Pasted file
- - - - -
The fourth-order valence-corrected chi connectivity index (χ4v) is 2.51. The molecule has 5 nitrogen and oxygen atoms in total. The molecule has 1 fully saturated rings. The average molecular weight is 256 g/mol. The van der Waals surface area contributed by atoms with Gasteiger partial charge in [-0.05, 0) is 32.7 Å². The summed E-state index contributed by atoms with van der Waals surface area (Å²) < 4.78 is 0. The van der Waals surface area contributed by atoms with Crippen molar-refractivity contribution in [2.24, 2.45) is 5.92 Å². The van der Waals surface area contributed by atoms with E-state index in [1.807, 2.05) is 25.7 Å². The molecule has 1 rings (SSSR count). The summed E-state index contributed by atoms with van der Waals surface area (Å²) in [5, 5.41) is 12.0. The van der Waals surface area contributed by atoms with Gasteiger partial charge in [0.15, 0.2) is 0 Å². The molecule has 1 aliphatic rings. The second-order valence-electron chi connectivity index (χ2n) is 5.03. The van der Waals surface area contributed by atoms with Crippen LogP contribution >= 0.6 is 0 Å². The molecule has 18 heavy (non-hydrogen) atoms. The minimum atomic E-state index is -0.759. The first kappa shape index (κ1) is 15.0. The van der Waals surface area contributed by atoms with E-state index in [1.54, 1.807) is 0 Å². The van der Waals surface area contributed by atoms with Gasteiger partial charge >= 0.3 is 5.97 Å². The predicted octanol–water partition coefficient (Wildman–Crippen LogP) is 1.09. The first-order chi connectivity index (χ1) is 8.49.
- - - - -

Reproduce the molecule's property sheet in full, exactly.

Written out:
The fourth-order valence-corrected chi connectivity index (χ4v) is 2.51. The molecule has 5 nitrogen and oxygen atoms in total. The molecule has 1 fully saturated rings. The average molecular weight is 256 g/mol. The van der Waals surface area contributed by atoms with Gasteiger partial charge in [-0.05, 0) is 32.7 Å². The summed E-state index contributed by atoms with van der Waals surface area (Å²) < 4.78 is 0. The van der Waals surface area contributed by atoms with Crippen molar-refractivity contribution in [2.24, 2.45) is 5.92 Å². The van der Waals surface area contributed by atoms with E-state index in [1.807, 2.05) is 25.7 Å². The molecule has 1 rings (SSSR count). The summed E-state index contributed by atoms with van der Waals surface area (Å²) in [5, 5.41) is 12.0. The van der Waals surface area contributed by atoms with Gasteiger partial charge in [0.15, 0.2) is 0 Å². The molecule has 1 aliphatic rings. The second-order valence-electron chi connectivity index (χ2n) is 5.03. The van der Waals surface area contributed by atoms with Crippen LogP contribution >= 0.6 is 0 Å². The molecule has 18 heavy (non-hydrogen) atoms. The minimum atomic E-state index is -0.759. The first kappa shape index (κ1) is 15.0. The van der Waals surface area contributed by atoms with E-state index in [1.54, 1.807) is 0 Å². The van der Waals surface area contributed by atoms with Gasteiger partial charge >= 0.3 is 5.97 Å². The predicted octanol–water partition coefficient (Wildman–Crippen LogP) is 1.09. The first-order chi connectivity index (χ1) is 8.49.